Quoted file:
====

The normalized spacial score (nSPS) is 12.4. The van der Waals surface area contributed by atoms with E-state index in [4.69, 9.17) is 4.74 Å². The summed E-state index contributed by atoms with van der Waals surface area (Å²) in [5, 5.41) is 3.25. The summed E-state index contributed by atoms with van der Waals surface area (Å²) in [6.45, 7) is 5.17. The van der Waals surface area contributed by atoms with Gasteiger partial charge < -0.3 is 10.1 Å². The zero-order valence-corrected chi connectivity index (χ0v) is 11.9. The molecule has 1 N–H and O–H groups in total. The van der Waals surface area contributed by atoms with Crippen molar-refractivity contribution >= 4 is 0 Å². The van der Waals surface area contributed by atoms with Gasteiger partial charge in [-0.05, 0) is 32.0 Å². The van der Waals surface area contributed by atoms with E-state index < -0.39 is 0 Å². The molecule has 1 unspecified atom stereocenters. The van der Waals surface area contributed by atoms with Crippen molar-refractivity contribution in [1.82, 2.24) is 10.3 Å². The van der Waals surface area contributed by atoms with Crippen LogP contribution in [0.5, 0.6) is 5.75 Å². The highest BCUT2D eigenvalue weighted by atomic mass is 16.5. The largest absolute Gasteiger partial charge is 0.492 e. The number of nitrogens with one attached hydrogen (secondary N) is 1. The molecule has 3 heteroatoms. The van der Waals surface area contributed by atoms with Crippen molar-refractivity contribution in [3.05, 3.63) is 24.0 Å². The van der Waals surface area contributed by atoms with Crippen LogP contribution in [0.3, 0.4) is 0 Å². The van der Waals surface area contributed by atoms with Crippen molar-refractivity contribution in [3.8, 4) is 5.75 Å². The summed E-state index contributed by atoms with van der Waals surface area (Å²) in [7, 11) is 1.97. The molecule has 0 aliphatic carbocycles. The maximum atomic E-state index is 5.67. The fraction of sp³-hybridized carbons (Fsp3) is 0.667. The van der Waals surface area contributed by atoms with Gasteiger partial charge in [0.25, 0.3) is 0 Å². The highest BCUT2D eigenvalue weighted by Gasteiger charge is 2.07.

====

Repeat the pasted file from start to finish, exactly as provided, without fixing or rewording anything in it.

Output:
The normalized spacial score (nSPS) is 12.4. The van der Waals surface area contributed by atoms with E-state index in [4.69, 9.17) is 4.74 Å². The summed E-state index contributed by atoms with van der Waals surface area (Å²) in [5, 5.41) is 3.25. The summed E-state index contributed by atoms with van der Waals surface area (Å²) in [6.45, 7) is 5.17. The van der Waals surface area contributed by atoms with Gasteiger partial charge < -0.3 is 10.1 Å². The zero-order valence-corrected chi connectivity index (χ0v) is 11.9. The molecule has 1 N–H and O–H groups in total. The van der Waals surface area contributed by atoms with Crippen molar-refractivity contribution >= 4 is 0 Å². The van der Waals surface area contributed by atoms with Gasteiger partial charge in [-0.05, 0) is 32.0 Å². The van der Waals surface area contributed by atoms with E-state index < -0.39 is 0 Å². The molecule has 1 unspecified atom stereocenters. The van der Waals surface area contributed by atoms with Crippen molar-refractivity contribution in [1.82, 2.24) is 10.3 Å². The van der Waals surface area contributed by atoms with Crippen LogP contribution in [0.5, 0.6) is 5.75 Å². The highest BCUT2D eigenvalue weighted by atomic mass is 16.5. The largest absolute Gasteiger partial charge is 0.492 e. The number of nitrogens with one attached hydrogen (secondary N) is 1. The molecule has 3 heteroatoms. The van der Waals surface area contributed by atoms with Crippen molar-refractivity contribution in [3.05, 3.63) is 24.0 Å². The van der Waals surface area contributed by atoms with Crippen LogP contribution in [0.3, 0.4) is 0 Å². The van der Waals surface area contributed by atoms with Crippen molar-refractivity contribution in [3.8, 4) is 5.75 Å². The summed E-state index contributed by atoms with van der Waals surface area (Å²) in [7, 11) is 1.97. The molecule has 0 aliphatic carbocycles. The maximum atomic E-state index is 5.67. The fraction of sp³-hybridized carbons (Fsp3) is 0.667. The van der Waals surface area contributed by atoms with Gasteiger partial charge in [0.25, 0.3) is 0 Å². The highest BCUT2D eigenvalue weighted by Gasteiger charge is 2.07.